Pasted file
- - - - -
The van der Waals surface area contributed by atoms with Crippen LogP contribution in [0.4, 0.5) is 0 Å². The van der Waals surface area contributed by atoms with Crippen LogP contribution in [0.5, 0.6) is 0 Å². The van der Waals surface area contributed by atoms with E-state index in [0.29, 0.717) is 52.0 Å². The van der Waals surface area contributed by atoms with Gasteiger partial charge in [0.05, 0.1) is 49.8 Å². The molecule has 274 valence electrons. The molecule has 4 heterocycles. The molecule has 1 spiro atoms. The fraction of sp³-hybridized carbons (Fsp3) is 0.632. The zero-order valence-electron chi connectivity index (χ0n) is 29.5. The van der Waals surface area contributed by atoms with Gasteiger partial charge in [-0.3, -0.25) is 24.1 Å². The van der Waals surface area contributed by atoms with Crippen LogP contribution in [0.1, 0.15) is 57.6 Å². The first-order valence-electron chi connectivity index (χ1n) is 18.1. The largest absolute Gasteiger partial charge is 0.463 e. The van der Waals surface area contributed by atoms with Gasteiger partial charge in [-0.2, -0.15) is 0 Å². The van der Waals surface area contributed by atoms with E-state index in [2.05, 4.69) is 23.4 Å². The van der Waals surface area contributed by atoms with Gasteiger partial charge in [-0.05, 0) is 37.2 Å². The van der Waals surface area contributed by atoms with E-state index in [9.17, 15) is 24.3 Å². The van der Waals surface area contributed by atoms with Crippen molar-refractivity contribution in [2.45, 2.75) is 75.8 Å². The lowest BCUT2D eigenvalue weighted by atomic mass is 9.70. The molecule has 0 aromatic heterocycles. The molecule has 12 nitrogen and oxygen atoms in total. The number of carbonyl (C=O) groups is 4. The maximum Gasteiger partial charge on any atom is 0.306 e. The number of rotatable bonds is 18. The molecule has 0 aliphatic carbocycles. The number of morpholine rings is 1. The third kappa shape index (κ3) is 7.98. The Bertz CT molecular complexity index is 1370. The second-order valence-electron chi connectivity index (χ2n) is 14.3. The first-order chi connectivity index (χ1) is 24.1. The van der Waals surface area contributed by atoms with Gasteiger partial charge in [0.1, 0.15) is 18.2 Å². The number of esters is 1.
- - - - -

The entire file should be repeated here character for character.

The van der Waals surface area contributed by atoms with Crippen LogP contribution in [0.4, 0.5) is 0 Å². The van der Waals surface area contributed by atoms with Crippen LogP contribution in [0.5, 0.6) is 0 Å². The van der Waals surface area contributed by atoms with E-state index in [0.29, 0.717) is 52.0 Å². The van der Waals surface area contributed by atoms with Gasteiger partial charge in [0.05, 0.1) is 49.8 Å². The molecule has 274 valence electrons. The molecule has 4 heterocycles. The molecule has 1 spiro atoms. The fraction of sp³-hybridized carbons (Fsp3) is 0.632. The zero-order valence-electron chi connectivity index (χ0n) is 29.5. The van der Waals surface area contributed by atoms with Gasteiger partial charge in [-0.3, -0.25) is 24.1 Å². The van der Waals surface area contributed by atoms with Crippen LogP contribution in [0.1, 0.15) is 57.6 Å². The first-order valence-electron chi connectivity index (χ1n) is 18.1. The largest absolute Gasteiger partial charge is 0.463 e. The van der Waals surface area contributed by atoms with Gasteiger partial charge in [-0.2, -0.15) is 0 Å². The van der Waals surface area contributed by atoms with E-state index in [2.05, 4.69) is 23.4 Å². The van der Waals surface area contributed by atoms with Gasteiger partial charge in [-0.05, 0) is 37.2 Å². The van der Waals surface area contributed by atoms with E-state index in [9.17, 15) is 24.3 Å². The van der Waals surface area contributed by atoms with Crippen molar-refractivity contribution in [2.45, 2.75) is 75.8 Å². The lowest BCUT2D eigenvalue weighted by atomic mass is 9.70. The molecule has 0 aromatic heterocycles. The molecule has 12 nitrogen and oxygen atoms in total. The number of carbonyl (C=O) groups is 4. The maximum Gasteiger partial charge on any atom is 0.306 e. The number of rotatable bonds is 18. The molecule has 0 aliphatic carbocycles. The number of morpholine rings is 1. The third kappa shape index (κ3) is 7.98. The Bertz CT molecular complexity index is 1370. The second-order valence-electron chi connectivity index (χ2n) is 14.3. The first-order chi connectivity index (χ1) is 24.1. The van der Waals surface area contributed by atoms with Gasteiger partial charge in [0.1, 0.15) is 18.2 Å². The number of esters is 1.